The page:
Millennials Could Make a Big Difference in the Midterm Elections. But Will They Vote?

Millennials Could Make a Big Difference in the Midterm Elections. But Will They Vote?

Georgia Voting

One point appears to be clear: Millennials will be looking for game-changing U.S. political candidates as Election Day draws closer.

Fifty-five percent of millennials report they will definitely or probably vote in the 2018 midterm elections, according to a new NBC News/GenForward survey. The elections occur on Nov. 6. Some 19% of millennials indicate that they will definitely or probably not vote. Another 25% are unclear if they will vote or not.

A majority of millennials have regularly indicated they plan to vote for Democrats in the 2018 congressional elections within the last year. Roughly a quarter plan to vote for Republicans. Another quarter doesn’t plan to vote for either party, uncertain what they will do.

Survey findings showed that “the candidate quality that matters most to millennials’ vote in the upcoming midterms is someone who can bring about needed change, signifying that young people are still on the hunt for someone they feel can make a difference.”

Forty-two percent of millennials surveyed reported their midterm vote will be in opposition to President Donald Trump. Just 14% say their vote in this year’s midterm election will back Trump, while 24% contend Trump won’t affect their vote at all.

The survey of 1,910 adults ages 18-34 was conducted nationally from July 26 through Aug. 13 this year.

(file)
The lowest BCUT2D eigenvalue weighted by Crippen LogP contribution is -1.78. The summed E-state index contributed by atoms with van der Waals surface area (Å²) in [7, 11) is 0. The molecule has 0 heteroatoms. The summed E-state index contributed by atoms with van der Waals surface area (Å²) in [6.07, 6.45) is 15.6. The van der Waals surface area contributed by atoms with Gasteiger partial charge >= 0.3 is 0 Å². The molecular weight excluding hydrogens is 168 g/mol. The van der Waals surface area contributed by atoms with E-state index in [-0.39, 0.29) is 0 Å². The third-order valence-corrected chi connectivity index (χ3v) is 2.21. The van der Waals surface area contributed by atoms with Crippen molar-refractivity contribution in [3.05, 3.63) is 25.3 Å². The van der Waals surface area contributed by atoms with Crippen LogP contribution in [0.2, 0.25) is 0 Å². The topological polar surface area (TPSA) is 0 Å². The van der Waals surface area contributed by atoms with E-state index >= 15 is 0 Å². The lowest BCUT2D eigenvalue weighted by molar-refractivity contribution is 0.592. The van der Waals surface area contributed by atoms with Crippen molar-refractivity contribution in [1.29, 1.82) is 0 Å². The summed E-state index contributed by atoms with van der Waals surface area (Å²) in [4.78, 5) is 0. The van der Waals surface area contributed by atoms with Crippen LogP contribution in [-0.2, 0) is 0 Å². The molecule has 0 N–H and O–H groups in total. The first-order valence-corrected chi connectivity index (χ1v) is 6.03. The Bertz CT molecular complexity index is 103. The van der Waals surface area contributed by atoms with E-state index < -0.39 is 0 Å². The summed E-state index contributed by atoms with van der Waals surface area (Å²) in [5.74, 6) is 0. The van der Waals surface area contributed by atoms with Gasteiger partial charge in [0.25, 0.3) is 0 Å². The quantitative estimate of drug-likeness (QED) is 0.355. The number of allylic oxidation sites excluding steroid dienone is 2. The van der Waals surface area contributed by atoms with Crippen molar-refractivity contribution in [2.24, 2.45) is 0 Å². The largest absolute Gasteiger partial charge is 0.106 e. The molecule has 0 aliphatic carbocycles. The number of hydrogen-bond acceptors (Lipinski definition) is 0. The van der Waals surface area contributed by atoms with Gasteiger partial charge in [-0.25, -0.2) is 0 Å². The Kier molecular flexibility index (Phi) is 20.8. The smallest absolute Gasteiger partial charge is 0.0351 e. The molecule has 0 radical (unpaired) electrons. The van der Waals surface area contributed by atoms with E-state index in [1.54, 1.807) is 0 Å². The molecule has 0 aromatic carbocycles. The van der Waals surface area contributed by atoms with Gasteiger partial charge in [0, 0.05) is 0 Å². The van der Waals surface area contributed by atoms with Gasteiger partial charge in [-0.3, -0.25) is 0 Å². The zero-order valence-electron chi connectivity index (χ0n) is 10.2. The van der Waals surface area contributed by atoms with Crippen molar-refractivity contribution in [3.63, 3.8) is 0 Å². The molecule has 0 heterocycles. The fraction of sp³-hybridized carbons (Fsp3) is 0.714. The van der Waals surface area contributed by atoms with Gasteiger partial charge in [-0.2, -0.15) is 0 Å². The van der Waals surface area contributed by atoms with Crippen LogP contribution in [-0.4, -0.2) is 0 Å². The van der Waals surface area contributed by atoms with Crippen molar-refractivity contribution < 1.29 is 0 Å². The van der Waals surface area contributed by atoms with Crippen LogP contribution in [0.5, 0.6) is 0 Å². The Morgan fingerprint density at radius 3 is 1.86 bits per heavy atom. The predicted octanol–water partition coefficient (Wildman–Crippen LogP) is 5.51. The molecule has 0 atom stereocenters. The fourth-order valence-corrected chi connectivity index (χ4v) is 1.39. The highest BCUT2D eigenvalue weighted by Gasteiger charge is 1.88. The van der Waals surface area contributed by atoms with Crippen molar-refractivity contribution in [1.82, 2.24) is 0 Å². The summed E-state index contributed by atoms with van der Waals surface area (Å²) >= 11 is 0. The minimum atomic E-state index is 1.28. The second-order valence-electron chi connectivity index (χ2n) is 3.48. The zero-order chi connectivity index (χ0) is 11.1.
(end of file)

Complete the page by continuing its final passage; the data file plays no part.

Intriguingly, millennials are not overly thrilled with either party. In the past year, the survey showed millennials perspective of the Democratic Party was split between favorable and unfavorable. During the same time, about 6 in 10 millennials have asserted unfavorable impressions of the Republican Party, with fewer than 3 in 10 disclosing favorable views.

The survey also suggested that “millennials are disillusioned about the midterm elections.”

On the numbers front, millennials could be a force in the election if a great number vote. Millennials are expected to soon top baby boomers in size demographically. Totaling 71 million in 2016, millennials in America are closing in on baby boomers (74 million) in population and expected to become the nation’s largest living adult generation in 2019, according to the Pew Research Center.

And while millennials might be more likely to vote for Democrats, a big uncertainty is how many of them will actually vote. Observers conclude that millennials over the years have not displayed high turnouts for midterm elections.